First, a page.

The new system also allows innovative products with reduced energy use, carbon footprint, and other environmental impacts to contribute to a variety of credits. In previous versions of LEED, there were had no formal credit opportunities for these types of products, other than Innovation in Design credits.

Challenges remain

As with any major change, there are drawbacks. Possibly the biggest concern is the relative dearth of products with LCAs and published EPDs or HPDs. Further, finding them isn’t as straightforward as it could be. There’s no master list to discover EPDs across the industry. (Each EPD program operator has a list, but there are numerous EPD program operators.) The onus is on specifiers to perform the extra research in pursuit of increased sustainability.

However, demand for these tools is increasing. Last year, the concrete industry finalized Product Category Rules (PCRs) for concrete, which laid the groundwork for concrete manufacturers to conduct individual LCAs and publish EPDs. In addition, PCRs have recently been finalized for concrete masonry units. In late-2012, CalStar Products published the first EPD in the brick category, with the document providing third-party verification of environmental impacts. CalStar bricks also received a SMaRT sustainable product platinum rating, indicating significant reduction in environmental impact, as well as supply chain transparency and minimization of harmful chemicals. These documents together allow CalStar bricks to contribute to a variety of MR credits under LEED v4.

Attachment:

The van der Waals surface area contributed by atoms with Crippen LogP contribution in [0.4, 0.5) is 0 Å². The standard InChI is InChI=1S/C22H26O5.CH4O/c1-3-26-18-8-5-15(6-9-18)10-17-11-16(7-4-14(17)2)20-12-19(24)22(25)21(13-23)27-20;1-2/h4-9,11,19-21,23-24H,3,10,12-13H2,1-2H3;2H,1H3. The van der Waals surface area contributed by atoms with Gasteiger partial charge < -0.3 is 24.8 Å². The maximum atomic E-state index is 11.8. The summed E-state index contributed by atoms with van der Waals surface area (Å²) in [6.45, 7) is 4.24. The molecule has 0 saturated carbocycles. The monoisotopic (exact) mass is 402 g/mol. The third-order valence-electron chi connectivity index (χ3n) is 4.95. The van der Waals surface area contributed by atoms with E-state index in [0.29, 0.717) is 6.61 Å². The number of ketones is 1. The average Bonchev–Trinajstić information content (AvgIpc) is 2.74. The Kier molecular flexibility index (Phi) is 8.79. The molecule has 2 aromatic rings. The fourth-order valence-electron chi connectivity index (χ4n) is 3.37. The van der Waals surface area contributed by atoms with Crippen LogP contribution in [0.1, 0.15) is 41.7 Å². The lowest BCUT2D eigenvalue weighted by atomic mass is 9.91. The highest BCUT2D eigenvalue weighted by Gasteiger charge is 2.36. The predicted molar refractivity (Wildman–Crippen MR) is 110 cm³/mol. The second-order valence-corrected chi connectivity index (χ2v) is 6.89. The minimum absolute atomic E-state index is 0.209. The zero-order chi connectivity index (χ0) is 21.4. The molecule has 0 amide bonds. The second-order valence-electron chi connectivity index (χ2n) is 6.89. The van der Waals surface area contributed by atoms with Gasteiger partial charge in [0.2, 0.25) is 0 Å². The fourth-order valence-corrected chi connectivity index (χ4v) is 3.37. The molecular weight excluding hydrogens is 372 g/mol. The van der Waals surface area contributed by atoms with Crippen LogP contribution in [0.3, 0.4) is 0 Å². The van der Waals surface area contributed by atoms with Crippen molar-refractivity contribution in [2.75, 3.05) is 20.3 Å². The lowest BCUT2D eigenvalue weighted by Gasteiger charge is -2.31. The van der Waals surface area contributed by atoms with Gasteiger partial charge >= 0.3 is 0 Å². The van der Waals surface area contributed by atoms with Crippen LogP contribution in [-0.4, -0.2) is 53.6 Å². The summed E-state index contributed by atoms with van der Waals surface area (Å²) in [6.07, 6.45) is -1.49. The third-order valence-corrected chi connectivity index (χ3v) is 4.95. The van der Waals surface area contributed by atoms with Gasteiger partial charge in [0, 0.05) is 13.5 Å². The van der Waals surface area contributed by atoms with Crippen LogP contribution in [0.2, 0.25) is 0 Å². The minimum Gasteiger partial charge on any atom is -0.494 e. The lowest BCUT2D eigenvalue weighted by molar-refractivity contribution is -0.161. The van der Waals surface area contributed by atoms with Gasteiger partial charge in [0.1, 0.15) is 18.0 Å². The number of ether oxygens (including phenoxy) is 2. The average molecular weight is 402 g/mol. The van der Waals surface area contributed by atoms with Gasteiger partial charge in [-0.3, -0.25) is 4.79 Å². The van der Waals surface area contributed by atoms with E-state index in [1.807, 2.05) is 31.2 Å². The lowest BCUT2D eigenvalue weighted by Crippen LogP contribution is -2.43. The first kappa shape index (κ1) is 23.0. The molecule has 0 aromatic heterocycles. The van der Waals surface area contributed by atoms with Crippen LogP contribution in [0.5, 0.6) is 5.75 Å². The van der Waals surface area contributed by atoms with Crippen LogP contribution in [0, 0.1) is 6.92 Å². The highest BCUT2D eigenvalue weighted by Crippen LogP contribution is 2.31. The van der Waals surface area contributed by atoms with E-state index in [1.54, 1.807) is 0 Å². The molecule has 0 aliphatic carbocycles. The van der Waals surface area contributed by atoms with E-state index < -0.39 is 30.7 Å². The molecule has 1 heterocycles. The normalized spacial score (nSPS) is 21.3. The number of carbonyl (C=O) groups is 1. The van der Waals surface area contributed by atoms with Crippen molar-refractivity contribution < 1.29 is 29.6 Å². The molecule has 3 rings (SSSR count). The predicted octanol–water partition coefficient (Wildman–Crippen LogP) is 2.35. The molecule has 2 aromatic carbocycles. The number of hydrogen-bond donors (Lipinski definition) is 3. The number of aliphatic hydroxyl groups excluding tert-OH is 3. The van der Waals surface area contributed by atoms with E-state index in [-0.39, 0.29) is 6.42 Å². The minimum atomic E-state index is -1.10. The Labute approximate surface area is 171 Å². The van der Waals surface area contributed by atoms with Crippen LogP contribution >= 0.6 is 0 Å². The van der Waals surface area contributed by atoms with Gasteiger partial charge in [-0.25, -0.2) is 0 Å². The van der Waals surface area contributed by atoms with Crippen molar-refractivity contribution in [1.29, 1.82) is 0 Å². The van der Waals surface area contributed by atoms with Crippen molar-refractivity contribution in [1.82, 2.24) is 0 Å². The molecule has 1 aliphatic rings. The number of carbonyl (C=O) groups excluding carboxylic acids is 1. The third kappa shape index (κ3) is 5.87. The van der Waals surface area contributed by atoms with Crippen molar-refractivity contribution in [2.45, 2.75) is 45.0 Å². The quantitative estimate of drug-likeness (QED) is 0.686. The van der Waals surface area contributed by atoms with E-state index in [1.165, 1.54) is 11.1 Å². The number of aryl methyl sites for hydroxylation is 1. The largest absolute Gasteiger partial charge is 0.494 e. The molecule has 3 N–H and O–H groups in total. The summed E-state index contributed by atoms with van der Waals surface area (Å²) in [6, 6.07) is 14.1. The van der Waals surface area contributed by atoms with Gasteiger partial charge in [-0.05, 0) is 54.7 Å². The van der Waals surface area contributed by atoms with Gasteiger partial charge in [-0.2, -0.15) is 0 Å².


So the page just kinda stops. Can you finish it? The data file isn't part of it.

Similar advances are underway in other product categories, as well, particularly carpet, gypsum, and wood.

Like the recycled content credits that initially drove industry change, USGBC’s Buffaloe expects LEED v4 to do the same: “Transparency enables evaluation…which enables preferential selection…which leads to innovation. And innovation leads back to reporting and transparency. It’s a cycle of its own resulting in market transformation.”

Perhaps, 14 years from now, we’ll view LCAs and EPDs as commonplace and straightforward as trying to use more recycled materials and sourcing locally.

Originally published in Masonry magazine.


About the Author

Julie Rapoport is vice president of product development at CalStar Products.